wiki globe

Posts Tagged ‘Fears’

WikiLeaks chief Assange fears US charges

In Uncategorized on December 18, 2010 at 10:27 am

WikiLeaks founder Julian Assange said it was “increasingly likely” the US would try to extradite him on charges related to leaked cables as he savoured his first day on bail.

WikiLeaks founder Julian Assange (C) holds up a copy of Britain’s Guardian newspaper as he addreses media in the grounds of Ellingham Hall in Norfolk, eastern England, on December 17, 2010.

Speaking Friday outside Ellingham Hall, a friend’s mansion in eastern England, where he must live while on bail, Assange said he was concerned about potential moves from US authorities.


“The big risk, the risk we have always been concerned about, is onwards extradition to the United States. And that seems to be increasingly serious and increasingly likely,” the Australian told reporters.


The 39-year-old founder of the whistle-blowing website is fighting extradition to Sweden, where he is wanted for questioning over allegations that he sexually assaulted two women, which he denies.


But Assange said his lawyers believed a secret US grand jury investigation had been started into his role in WikiLeaks’ release of thousands of leaked US diplomatic cables — a probe he condemned as “illegal”.


Looking relaxed, he said the mansion was a “big improvement” on the London jail where he was held in solitary confinement for nine days before his release on bail Thursday.


Media reports suggest that US prosecutors are trying to build a case against Assange on the grounds that he encouraged a US soldier, Bradley Manning, to steal US cables from a government computer and pass them to WikiLeaks.


Assange said: “I would say that there is a very aggressive investigation, that a lot of face has been lost by some people, and some people have careers to make by pursuing famous cases.”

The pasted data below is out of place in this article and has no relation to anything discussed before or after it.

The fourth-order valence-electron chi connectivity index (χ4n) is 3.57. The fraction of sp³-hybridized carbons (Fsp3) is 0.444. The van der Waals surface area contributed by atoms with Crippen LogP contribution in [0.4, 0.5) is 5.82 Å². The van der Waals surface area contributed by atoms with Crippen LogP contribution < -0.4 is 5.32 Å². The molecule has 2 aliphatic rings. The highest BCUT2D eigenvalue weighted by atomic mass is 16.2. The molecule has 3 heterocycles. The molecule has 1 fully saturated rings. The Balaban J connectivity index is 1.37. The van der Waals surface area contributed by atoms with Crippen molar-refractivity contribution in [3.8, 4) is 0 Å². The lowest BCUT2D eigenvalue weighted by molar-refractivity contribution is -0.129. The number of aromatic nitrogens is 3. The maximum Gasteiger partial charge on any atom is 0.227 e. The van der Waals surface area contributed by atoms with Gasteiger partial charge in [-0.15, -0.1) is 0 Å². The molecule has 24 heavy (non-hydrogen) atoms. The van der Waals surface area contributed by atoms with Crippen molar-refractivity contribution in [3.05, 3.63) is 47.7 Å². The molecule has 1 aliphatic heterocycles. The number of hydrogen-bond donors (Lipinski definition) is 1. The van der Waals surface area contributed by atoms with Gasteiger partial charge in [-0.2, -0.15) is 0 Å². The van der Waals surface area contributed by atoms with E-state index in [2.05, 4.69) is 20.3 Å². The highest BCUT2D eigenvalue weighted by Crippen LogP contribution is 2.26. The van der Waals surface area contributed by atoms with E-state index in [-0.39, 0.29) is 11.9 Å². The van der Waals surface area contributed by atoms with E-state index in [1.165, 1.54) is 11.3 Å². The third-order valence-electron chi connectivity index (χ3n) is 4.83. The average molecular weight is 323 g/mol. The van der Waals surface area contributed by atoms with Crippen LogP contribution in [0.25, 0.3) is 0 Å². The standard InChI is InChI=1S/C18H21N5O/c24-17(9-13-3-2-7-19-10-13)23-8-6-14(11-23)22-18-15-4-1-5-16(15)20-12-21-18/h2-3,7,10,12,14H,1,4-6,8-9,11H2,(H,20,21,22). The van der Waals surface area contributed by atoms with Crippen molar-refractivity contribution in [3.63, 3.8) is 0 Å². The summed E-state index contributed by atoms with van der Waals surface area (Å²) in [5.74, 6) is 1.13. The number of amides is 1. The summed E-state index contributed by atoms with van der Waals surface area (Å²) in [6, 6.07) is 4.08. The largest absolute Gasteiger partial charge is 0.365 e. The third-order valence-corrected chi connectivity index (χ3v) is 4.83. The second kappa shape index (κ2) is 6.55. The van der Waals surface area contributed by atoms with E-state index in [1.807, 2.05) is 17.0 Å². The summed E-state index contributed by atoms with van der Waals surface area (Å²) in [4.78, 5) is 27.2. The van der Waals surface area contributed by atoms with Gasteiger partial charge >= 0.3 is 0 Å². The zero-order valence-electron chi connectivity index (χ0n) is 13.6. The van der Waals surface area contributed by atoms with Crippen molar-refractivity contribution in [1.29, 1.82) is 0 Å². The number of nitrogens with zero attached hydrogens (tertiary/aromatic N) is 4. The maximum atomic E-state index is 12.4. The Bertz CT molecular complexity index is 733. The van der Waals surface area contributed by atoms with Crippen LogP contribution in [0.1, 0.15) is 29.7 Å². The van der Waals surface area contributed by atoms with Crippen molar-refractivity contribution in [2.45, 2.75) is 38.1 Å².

He said WikiLeaks had pledged 50,000 dollars (38,000 euros) towards Manning’s legal fund.


But he told ABC television in the US that “I had never heard of the name Bradley Manning before it was published in the press.


“WikiLeaks technology (was) designed from the very beginning to make sure that we never know the identities or names of people submitting us material.”


Meanwhile, the Pentagon defended itself against allegations that Manning was being kept in harsh conditions in a military brig at the Quantico Marine base, Virginia, where he has been placed under a maximum security regimen.


Manning was in solitary confinement because he was considered a national security risk, said prison spokesman First Lieutenant Brian Villiard.


“What I will tell you is that he is not treated any differently than any other maximum confinement detainee,” he said.


In interviews with British media, Assange said Manning “is the only one of our military sources who has been accused and that means that he is in a difficult position.”


Meanwhile, in Washington a report by congressional researchers said the Espionage Act and other US laws could be used to prosecute Assange, but there is no known precedent for prosecuting publishers in such a case.


“Leaks of classified information to the press have only rarely been punished as crimes, and we are aware of no case in which a publisher of information obtained through unauthorized disclosure by a government employee has been prosecuted for publishing it,” the report said.


On the Swedish case against him, Assange, a former computer hacker, claimed it was part of a “smear campaign” linked to WikiLeaks. But Swedish prosecutors deny their case is related to WikiLeaks.


Assange’s supporters have put up a 240,000-pound (283,000-euro, 374,000-dollar) surety to ensure he does not flee the country.


He has also been electronically tagged, is subject to a curfew and must report daily to a police station near the mansion in picturesque Suffolk.